Roman Pottery Lamps
Pottery lamps were used as a source of light by all Romans. Artificial light was common throughout the Roman Empire, and pottery oil lamps offered an alternative to candle light. Candles, made from beeswax or tallow, were cheaper to buy but do not survive as well.
Pottery lamps functioned by adding oil through the central hole, and burning a wick placed into the nozzle area. Wicks were commonly made from pieces of linen, but could also be made from flax or papyrus.
Although there are some known areas in Britain of lamp manufacture, many of the lamps found here would have been imported from areas such as Italy, Gaul (Ancient France), Germany and North Africa. The number of lamps found in Britain is much lower than in other parts of the Empire and this is thought to be due to the cost of importing olive oil. Oil, made from olives or other vegetables, was a valuable resource and as such the cost involved in burning oil, which could otherwise be used as fuel, is thought to have been too great for widespread use of the lamps in Roman Britain. Use of these lamps in Britain was especially popular amongst the army.
Pottery oil lamps were made in three different ways. They could be handmade, wheel made, or made by mould. The use of moulds became increasingly popular, but again consisted of two different methods. Once made, a mould could be used to create many lamps, which meant that lamps could be easily and directly reproduced. This also ensured that the manufacturing of lamps could be extremely efficient and organised, producing large volumes of goods with a standardised quality.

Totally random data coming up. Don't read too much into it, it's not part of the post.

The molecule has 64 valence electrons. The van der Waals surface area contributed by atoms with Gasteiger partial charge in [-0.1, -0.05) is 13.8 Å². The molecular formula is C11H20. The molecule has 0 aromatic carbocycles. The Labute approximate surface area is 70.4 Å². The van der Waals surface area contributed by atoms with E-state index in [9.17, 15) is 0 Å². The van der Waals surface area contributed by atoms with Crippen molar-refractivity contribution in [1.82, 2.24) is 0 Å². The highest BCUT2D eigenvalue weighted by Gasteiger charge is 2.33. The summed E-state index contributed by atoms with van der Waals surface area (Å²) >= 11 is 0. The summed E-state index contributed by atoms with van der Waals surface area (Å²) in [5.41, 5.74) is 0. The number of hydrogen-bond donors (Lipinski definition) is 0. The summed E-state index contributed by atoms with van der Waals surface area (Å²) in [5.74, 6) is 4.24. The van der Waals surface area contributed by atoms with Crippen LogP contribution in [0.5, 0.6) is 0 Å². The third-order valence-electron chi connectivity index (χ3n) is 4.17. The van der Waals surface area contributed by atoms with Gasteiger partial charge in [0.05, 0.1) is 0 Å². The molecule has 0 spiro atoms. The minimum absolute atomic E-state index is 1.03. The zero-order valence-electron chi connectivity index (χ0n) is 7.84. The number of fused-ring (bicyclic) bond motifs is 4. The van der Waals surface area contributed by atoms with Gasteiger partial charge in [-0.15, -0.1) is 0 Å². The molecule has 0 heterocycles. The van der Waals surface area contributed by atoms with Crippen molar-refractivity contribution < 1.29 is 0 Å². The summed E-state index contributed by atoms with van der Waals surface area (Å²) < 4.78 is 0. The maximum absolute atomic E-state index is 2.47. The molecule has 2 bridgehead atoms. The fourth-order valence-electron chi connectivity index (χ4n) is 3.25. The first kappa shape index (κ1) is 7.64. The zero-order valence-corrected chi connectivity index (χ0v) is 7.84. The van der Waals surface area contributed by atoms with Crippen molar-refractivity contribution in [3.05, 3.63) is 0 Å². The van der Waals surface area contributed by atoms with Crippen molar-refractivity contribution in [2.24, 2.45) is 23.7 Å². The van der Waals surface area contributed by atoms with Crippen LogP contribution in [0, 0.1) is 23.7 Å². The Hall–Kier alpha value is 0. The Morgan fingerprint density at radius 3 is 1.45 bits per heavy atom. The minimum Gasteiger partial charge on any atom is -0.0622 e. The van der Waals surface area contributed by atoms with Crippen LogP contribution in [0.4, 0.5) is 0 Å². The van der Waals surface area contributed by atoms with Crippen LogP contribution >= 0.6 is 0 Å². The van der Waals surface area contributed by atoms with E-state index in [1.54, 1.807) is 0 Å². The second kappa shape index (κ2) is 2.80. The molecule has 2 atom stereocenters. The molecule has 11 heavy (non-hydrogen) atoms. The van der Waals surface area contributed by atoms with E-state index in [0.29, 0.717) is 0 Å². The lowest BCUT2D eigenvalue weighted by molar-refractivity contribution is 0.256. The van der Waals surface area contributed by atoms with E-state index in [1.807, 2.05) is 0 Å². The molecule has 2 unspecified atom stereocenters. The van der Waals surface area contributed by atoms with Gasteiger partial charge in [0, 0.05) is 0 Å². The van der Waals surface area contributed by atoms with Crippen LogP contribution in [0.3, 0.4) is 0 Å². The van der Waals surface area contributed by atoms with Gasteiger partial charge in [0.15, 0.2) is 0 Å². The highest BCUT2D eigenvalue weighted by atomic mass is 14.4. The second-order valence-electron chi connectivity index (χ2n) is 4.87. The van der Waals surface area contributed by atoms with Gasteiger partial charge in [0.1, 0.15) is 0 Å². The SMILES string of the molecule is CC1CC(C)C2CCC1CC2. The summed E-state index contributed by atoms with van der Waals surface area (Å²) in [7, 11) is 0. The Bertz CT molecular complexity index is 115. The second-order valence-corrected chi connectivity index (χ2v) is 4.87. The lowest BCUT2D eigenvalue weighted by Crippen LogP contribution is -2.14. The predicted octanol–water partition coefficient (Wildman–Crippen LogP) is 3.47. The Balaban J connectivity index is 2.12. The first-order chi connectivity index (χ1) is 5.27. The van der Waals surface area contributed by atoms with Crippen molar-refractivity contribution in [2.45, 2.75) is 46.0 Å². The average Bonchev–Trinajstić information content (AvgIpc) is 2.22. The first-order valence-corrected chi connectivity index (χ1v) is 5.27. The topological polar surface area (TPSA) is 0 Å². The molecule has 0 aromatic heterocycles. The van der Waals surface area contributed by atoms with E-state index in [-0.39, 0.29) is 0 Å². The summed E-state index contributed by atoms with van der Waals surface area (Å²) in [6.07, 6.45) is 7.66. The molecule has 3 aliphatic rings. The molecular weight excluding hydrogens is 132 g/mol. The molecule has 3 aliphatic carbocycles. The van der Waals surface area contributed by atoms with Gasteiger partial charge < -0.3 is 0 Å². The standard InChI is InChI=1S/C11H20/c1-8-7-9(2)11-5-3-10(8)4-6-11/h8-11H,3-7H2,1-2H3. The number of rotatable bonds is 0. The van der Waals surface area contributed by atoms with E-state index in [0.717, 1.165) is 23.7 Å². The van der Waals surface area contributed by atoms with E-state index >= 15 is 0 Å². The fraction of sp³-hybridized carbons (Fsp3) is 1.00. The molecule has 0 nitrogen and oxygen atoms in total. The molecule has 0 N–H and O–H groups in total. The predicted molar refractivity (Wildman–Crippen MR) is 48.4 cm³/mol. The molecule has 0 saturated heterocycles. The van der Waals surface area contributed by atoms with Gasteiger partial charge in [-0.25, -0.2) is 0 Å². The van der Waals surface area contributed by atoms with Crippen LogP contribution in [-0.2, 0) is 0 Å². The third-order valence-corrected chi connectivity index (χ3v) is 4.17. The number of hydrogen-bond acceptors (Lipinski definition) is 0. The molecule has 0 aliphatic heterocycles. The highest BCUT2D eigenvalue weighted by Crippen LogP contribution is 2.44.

Moulds could be made from either clay or plaster. Roman lamp makers preferred the use of plaster moulds but both types had advantages and disadvantages. For example, a clay mould would require firing whereas a plaster mould could be left to dry. However, plaster moulds also wore out quickly, as the surface would deteriorate through repeated use.
It is possible to determine whether a lamp was made with the use of a plaster mould. These moulds would often contain air bubbles, created during its manufacture. These air bubbles would create raised bumps which were pressed into the clay.
To use a mould, clay would be pressed into both halves, with any extra clay cut off at this point. The maker would then press the two sections together and leave them to dry. Once dry, the two sections of the mould would be removed. Where the two pieces of clay met, wet clay could be added to ensure the join was neat. Also at this stage, the required holes would be pierced into the clay. These holes could become the filling hole, the wick hole or an air hole. A handle could also be added if this had not been part of the main body. The lamp would then be left to air thoroughly before a glaze could be applied and finally the lamp could be fired.